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While it’s probably representative of how big a financial geek I am, opening a custodial account for my eight-year-old daughter has been a surprisingly fun and fulfilling experience. Whether she decides to use the money for college, traveling, or a new home, or leave it alone and start funding her retirement with her account, she will be better positioned to follow her dreams.

Best yet, besides the financial benefits, this custodial account could be a learning opportunity for her regarding how businesses work or even investing in companies themselves. While the last thing I want to do is ruin the whimsy of childhood, I can still show that many of the things she loves and uses in her daily life can also be invested in — not just bought.

By buying an array of businesses that she encounters in her day-to-day life or that operate near her hometown, I’m hoping to not only build a financial nest egg for her, but to also open her eyes to the world of investing all around her.

My daughter’s eight-stock portfolio

Adhering to a variation of the Gardner-Kretzmann Continuum — which loosely suggests owning one stock for every year you are old — I have focused on adding to seven core positions for my daughter’s custodial account. They are:

IDEXX Laboratories
Chipotle Mexican Grill
Union Pacific
The Coca-Cola Company
Boston Omaha
Casey’s General Stores

As a collection of things she loves (quesadillas, pizza, an occasional Coke, pools, and animals) and businesses she often encounters (Union Pacific’s trains and Boston Omaha’s billboards), her portfolio is a mixture of various life experiences.

Since she recently turned eight, it was time to find our newest selection for her portfolio to keep her Gardner-Kretzmann score at 1.0. In discussing our potential addition around the Halloween season, perhaps it was too perfect that we decided to go with the United States’ leading confectionary juggernaut: The Hershey Company (NYSE: HSY).

Why Hershey is a perfect fit for her account

Much like Coca-Cola was an easy pick for my daughter’s portfolio as it is instantly recognizable, easy to understand, and a good lesson on brand power, Hershey was a no-brainer selection — especially around Halloween time. While her true chocolate love is Mars’ Dove dark chocolate, that company is privately held, meaning we cannot invest in it.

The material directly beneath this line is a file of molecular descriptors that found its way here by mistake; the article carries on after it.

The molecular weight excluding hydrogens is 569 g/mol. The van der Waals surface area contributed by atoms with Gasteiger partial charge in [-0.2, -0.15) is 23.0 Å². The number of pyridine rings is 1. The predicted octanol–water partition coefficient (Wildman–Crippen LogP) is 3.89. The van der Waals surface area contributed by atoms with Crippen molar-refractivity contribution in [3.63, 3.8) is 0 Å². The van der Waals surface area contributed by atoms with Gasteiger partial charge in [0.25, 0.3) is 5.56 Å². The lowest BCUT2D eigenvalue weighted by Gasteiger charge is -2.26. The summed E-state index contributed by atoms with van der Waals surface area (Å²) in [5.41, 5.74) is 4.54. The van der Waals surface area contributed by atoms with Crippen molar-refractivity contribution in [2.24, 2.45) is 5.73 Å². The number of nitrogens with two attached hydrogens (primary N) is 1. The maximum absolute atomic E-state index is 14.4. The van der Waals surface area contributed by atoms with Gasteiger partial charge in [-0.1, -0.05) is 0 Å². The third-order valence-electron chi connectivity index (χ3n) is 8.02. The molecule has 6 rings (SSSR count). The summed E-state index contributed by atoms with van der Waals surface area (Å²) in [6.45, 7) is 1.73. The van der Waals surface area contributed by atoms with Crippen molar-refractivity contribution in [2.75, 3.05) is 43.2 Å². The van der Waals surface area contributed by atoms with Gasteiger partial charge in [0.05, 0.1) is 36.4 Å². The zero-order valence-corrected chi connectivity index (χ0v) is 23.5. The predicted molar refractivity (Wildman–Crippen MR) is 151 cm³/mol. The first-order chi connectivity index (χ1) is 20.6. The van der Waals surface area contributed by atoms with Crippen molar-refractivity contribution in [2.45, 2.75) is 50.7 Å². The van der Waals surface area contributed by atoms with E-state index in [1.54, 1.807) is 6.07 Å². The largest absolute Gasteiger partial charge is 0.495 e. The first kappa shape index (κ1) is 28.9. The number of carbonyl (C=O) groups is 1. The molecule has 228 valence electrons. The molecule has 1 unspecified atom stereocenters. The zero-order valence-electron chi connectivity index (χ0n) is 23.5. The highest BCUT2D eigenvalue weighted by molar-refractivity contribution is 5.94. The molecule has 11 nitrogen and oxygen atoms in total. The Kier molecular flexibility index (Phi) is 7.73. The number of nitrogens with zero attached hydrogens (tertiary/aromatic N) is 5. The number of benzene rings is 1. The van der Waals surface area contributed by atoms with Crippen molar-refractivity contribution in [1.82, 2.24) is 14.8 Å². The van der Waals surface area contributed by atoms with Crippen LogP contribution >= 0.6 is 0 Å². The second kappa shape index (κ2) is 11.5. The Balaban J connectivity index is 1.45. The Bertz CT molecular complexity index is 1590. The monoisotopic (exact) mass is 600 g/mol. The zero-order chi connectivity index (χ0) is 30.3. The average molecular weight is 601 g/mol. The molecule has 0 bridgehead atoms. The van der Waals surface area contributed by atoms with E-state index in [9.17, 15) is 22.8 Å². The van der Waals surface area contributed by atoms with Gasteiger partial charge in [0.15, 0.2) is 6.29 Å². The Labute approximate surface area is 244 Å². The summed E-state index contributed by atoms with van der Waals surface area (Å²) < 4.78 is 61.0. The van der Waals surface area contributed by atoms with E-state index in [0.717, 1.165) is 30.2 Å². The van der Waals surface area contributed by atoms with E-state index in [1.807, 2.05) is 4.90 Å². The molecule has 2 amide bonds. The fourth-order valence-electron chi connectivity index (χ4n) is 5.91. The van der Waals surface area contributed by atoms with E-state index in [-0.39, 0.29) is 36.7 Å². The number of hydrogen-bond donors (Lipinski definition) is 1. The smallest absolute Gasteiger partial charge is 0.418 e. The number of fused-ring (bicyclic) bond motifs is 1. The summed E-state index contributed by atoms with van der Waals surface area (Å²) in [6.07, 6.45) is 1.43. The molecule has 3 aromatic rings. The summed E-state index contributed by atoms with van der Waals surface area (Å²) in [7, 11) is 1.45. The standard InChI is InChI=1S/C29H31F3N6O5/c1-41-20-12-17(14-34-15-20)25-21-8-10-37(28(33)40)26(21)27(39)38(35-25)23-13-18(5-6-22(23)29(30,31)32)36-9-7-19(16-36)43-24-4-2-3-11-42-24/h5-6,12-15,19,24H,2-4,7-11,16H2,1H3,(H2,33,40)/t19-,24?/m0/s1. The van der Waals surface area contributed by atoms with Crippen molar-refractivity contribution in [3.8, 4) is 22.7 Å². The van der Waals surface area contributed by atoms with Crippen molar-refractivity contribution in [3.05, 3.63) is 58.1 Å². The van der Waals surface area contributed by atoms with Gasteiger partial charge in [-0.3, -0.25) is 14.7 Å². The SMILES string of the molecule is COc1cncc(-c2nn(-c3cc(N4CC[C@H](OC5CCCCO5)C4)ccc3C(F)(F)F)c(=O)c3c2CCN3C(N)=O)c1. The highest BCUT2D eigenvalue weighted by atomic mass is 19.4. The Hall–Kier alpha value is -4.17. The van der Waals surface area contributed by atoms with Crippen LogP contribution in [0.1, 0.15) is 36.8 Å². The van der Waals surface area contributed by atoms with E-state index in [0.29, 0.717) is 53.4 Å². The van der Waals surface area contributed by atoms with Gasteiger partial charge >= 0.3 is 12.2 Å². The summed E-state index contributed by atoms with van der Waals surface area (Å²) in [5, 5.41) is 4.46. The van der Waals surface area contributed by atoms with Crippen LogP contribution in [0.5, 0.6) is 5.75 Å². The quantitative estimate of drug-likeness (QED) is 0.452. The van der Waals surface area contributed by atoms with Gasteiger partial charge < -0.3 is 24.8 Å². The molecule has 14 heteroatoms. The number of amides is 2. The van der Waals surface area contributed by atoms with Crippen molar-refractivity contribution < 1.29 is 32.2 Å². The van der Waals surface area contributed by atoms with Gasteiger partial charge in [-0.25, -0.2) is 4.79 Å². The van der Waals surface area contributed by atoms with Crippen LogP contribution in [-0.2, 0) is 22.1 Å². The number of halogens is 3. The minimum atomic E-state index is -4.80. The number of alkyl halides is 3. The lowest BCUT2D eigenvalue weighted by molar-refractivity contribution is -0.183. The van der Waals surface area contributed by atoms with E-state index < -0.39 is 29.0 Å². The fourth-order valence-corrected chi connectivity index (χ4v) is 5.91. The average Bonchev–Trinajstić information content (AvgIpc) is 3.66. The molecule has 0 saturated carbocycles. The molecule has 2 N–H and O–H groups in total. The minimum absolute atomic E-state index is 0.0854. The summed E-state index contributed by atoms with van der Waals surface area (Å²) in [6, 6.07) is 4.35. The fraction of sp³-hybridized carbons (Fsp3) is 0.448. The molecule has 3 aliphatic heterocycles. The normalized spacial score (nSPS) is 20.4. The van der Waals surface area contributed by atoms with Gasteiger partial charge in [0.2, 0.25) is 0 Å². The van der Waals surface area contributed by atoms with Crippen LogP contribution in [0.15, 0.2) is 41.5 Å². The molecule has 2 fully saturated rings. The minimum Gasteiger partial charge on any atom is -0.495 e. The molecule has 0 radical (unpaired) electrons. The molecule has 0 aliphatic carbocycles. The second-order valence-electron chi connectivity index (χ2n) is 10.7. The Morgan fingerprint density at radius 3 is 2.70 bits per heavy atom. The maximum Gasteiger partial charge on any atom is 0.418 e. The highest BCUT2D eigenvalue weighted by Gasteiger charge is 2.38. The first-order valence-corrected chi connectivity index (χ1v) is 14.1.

So we turned to Hershey, which was deemed a good pick by my eight-year-old after she found out that it is also home to the Jolly Rancher candy and Ice Breaker gum brands — a couple of her other road trip favorites.

Furthermore, from an investment perspective, Hershey is a recession-proof, income-generating stock that continues to help build out the dividend growth potential in her custodial account. With 13 years of consecutive dividend increases, Hershey is one of the most recognizable brands in the U.S. chocolate industry and maintains an impressive 45% market share.

With a total return of more than 44,000% since its initial public offering in 1978, Hershey’s leadership positioning and top-tier brand power make it a brilliant stable holding for my daughter’s core portfolio.

The cherry on top of it all?

The timing of these new Hershey purchases looks fantastic.

Why Hershey makes sense right now

Down 31% in just the last six months, the usually resilient confectionary giant is trading at a rare discount. With worries surrounding the company’s slowing sales growth rates as GLP-1 weight-loss drugs threaten to eat into Hershey’s profits, the market has taken a wait-and-see stance on the stock.

This has sent Hershey’s price-to-earnings (P/E) ratio of 20 to its lowest level since 2019 and well below the S&P 500‘s average of 25.

HSY PE Ratio data by YCharts

However, while GLP-1s could affect the total volume of Hershey’s sweets sold, it is unlikely to destroy its stellar 17% net profit margin. In fact, it could be a net positive in a weird way for Hershey. Should portion sizes need to be reined in, the company could be put in a situation of “forced shrinkflation,” where it downsizes servings to accommodate new diet trends but maintains similar pricing — thus boosting profits.

Traditionally, shrinkflation is a mildly malevolent tactic used by consumer goods companies to sell less of a product for the same price, all in the name of increasing profit margins. Although it wouldn’t be done with this intent in Hershey’s case, this is ultimately what it may be “forced” to do should GLP-1s become widely adopted worldwide. On the other hand, this discussion may all be for naught, as it has been a historically lousy proposition ever to doubt the American eater.

Regardless of the outcome, the beloved Hershey brand is going nowhere — in a good way. With Hershey trading at what could be a once-in-a-decade valuation, I am beyond excited to add this 2.3% dividend yield to my daughter’s portfolio and hold for the next decade and beyond — learning as we go.

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Josh Kohn-Lindquist has positions in Boston Omaha, Casey’s General Stores, Chipotle Mexican Grill, Coca-Cola, Hershey, Idexx Laboratories, Pool, and Union Pacific. The Motley Fool has positions in and recommends Boston Omaha, Chipotle Mexican Grill, and Union Pacific. The Motley Fool recommends Casey’s General Stores and Idexx Laboratories and recommends the following options: long January 2024 $47.50 calls on Coca-Cola. The Motley Fool has a disclosure policy.

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